Canada's flag bearer for the last Commonwealth Games, Alexandra Orlando (left), hands over the flag to compatriot Ben Pereira in New Delhi on Friday.Canada’s flag bearer for the last Commonwealth Games, Alexandra Orlando (left), hands over the flag to compatriot Ben Pereira in New Delhi on Friday.



By Randy Starkman Olympic Sports Reporter
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NEW DELHI—Just when Canada’s athletes finally arrived in the village for these beleaguered Commonwealth Games, there’s some concern about whether they’ll show up to march in Sunday’s opening ceremonies.

Canada was among several countries to strongly protest at a morning chef de missions’ meeting the adverse conditions athletes were facing for the opening ceremonies – standing in the heat for hours without any cover, a lack of water and a dearth of bathroom facilities.

While Canadian officials stopped short of using the word boycott, they made it clear to the organizing committee and the Commonwealth Games Federation where they stood on the issue

“We would do nothing which would ultimately imperil the well-being of our athletes,” said Dr. Andrew Pipe, president of Commonwealth Games Canada.

Pipe said the president of the Commonwealth Games Federation, Mike Fennell, and the Games organizing committee have given them assurances the situation will be rectified. He said their plan is to be among the 71 nations marching.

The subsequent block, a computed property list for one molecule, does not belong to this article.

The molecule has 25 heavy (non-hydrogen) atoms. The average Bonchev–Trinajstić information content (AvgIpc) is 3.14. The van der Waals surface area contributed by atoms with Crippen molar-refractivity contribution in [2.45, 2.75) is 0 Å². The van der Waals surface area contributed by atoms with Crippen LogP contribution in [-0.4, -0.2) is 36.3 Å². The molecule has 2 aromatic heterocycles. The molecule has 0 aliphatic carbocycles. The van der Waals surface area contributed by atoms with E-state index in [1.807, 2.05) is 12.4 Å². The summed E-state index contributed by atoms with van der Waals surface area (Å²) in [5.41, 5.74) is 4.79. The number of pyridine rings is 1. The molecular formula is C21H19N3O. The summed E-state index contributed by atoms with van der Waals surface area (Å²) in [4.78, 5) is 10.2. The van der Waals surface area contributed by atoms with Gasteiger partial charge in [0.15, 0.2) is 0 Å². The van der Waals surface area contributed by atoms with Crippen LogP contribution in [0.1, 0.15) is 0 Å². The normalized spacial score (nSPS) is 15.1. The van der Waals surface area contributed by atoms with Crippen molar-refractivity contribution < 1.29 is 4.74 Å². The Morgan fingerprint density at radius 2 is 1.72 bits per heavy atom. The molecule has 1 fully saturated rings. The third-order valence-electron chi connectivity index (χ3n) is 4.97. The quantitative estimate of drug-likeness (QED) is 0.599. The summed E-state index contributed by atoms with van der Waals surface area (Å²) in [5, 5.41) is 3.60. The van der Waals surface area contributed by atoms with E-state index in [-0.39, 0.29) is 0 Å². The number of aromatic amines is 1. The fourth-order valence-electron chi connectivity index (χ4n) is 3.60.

“But we will constantly monitor the situation in exactly the same way that we constantly monitored the situation prior to arrival here in Delhi,” added Pipe.

One gets the sense the ongoing problems here will be just that — ongoing — throughout the Games. The village was deemed “uninhabitable” just over a week ago, a bridge near the main stadium collapsed, snakes have been found at the village and the tennis venue, and the use of langur monkeys as security guards to keep the athletes village free of smaller nuisance monkeys has drawn snickers worldwide.

About 150 Canadian athletes are expected to march in the opening ceremonies at Jawaharlal Nehru Stadium.

Scott Stevenson, director of sport for Commonwealth Games Canada, said they have been told that athletes will be able to leave the stadium after they march as opposed to having to stay around for the finish. That would allow them to get more rest.

It’s clear there’s a definite willingness on the part of cheerful and proud Games volunteers to make things work for the Oct. 3-14 event, but a lack of planning by the organizing committee means that everyone’s constantly playing catch-up.